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A blog considering the process involved in making a complaint to the NHS about medical treatment and considering a recent report and recommendations for changes to the process.
Patients receiving treatment from the NHS can, on some occasions, receive care that leads to a cause for complaint. The current NHS complaint process can leave patients and their families frustrated, upset and dissatisfied. The investigation of a complaint can be slow, difficult and sometimes confusing and that is why steps are being taken to make the process more transparent.
The NHS complaint process is split into 2 stages. The first stage is to make a formal complaint to your treatment provider such as your GP, dentist, pharmacist or hospital about the care you have received. Your complaint must be made within 12 months of the date you received the poor treatment but this time limit can be extended in certain circumstances.
Each treatment provider has their own process for dealing with complaints but in general, your complaint will be acknowledged and steps will be taken to investigate the issues raised.
The investigation process should be conducted promptly and there should be no undue delay. Once the investigation is complete you should receive a full response outlining the findings. However, many patients and their families do not receive a satisfactory response.
If you are not happy with the response to your complaint, the second stage of the process comes into affect and your complaint can be referred to the Parliamentary and Health Service Ombudsman. This is an independent body that will investigate your complaint further.
Referring a complaint to the Parliamentary and Health Service Ombudsman (PHSO) must be done within 12 months of the response from the original treatment provider.
The Public Administration Select Committee recently published a report – “Investigating Clinical Incidents in the NHS”.
This report was compiled in response to concerns that there is an inadequate capacity for investigating and reporting on clinical incident investigations across the whole of the NHS. It also highlighted that service providers can be defensive and often reluctant to share everything that had been uncovered during the investigation process.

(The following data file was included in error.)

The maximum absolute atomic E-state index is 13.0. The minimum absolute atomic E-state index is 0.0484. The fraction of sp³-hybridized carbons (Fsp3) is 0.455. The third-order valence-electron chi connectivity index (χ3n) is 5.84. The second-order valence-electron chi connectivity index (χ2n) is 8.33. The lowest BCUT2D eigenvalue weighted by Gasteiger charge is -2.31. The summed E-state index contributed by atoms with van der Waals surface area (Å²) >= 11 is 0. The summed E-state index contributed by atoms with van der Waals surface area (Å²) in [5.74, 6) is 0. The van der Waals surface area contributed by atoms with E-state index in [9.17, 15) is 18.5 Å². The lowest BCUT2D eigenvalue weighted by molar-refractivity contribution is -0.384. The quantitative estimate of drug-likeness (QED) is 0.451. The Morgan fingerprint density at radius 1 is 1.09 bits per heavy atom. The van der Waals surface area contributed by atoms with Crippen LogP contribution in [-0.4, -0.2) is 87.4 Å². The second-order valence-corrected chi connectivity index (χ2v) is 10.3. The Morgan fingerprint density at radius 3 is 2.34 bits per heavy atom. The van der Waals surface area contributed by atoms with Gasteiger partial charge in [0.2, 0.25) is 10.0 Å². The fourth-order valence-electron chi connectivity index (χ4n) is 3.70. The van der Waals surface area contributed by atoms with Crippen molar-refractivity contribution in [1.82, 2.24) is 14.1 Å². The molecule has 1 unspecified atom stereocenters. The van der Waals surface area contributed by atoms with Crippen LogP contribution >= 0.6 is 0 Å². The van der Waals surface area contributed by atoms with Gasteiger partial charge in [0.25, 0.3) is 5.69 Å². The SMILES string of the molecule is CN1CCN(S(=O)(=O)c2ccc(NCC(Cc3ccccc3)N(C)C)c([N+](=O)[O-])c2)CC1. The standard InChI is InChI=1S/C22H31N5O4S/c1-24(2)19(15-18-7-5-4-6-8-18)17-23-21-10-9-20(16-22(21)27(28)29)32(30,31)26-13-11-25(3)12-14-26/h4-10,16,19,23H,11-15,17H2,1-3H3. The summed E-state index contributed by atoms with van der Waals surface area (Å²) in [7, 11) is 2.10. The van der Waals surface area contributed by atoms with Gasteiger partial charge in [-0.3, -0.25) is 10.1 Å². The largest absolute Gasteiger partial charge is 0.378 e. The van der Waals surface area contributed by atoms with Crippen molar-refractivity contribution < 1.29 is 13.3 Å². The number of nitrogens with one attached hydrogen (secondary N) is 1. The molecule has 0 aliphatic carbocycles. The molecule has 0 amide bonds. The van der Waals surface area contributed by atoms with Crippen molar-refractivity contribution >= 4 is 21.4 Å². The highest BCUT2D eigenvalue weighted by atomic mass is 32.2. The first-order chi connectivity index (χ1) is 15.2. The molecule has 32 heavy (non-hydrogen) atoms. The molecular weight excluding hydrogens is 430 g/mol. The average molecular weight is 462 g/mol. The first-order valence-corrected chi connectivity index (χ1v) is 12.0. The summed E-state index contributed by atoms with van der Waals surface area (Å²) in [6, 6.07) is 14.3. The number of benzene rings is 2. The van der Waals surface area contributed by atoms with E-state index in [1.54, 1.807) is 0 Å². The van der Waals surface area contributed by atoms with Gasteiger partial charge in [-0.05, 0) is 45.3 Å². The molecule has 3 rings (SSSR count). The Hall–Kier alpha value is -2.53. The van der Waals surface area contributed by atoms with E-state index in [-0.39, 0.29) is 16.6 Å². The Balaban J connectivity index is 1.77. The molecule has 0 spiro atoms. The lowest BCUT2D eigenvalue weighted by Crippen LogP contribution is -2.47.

We have also written before about concerns that the PHSO is very slow in investigating complaints which can often then exacerbate the problems with the initial complaint rather than solving them.
The report has addressed a number of issues but highlighted the need for complaints to be investigated thoroughly, not only to help families and patients to make sense of what has happened to them, but to be used as a learning tool and to ensure that the same mistakes are not repeated.
The report makes recommendations for a national independent patient safety investigation body to be established which would investigate complaints when they are first made, in the hope that complaints would be investigated independently and in an open and honest way.
The reports states:
“This must provide three key elements, which are currently lacking. First, it must offer a safe space: strong protections to patients and staff, so they can talk freely about what has gone wrong without punitive reprisals. Second, it must be independent of providers, commissioners and regulators, and so able to investigate whether and how the system as a whole was instrumental in contributing to clinical failure. Third, for transparency and accountability, and to drive learning and improvement, it must have the power to publish its reports and to disseminate its recommendations.”
Having experience of the distress that a poorly investigated complaint can cause to a patient, I hope that changes can be made to the complaints process so that it is more transparent and efficient for patients and also healthcare professionals, and this independent body seems a sensible step.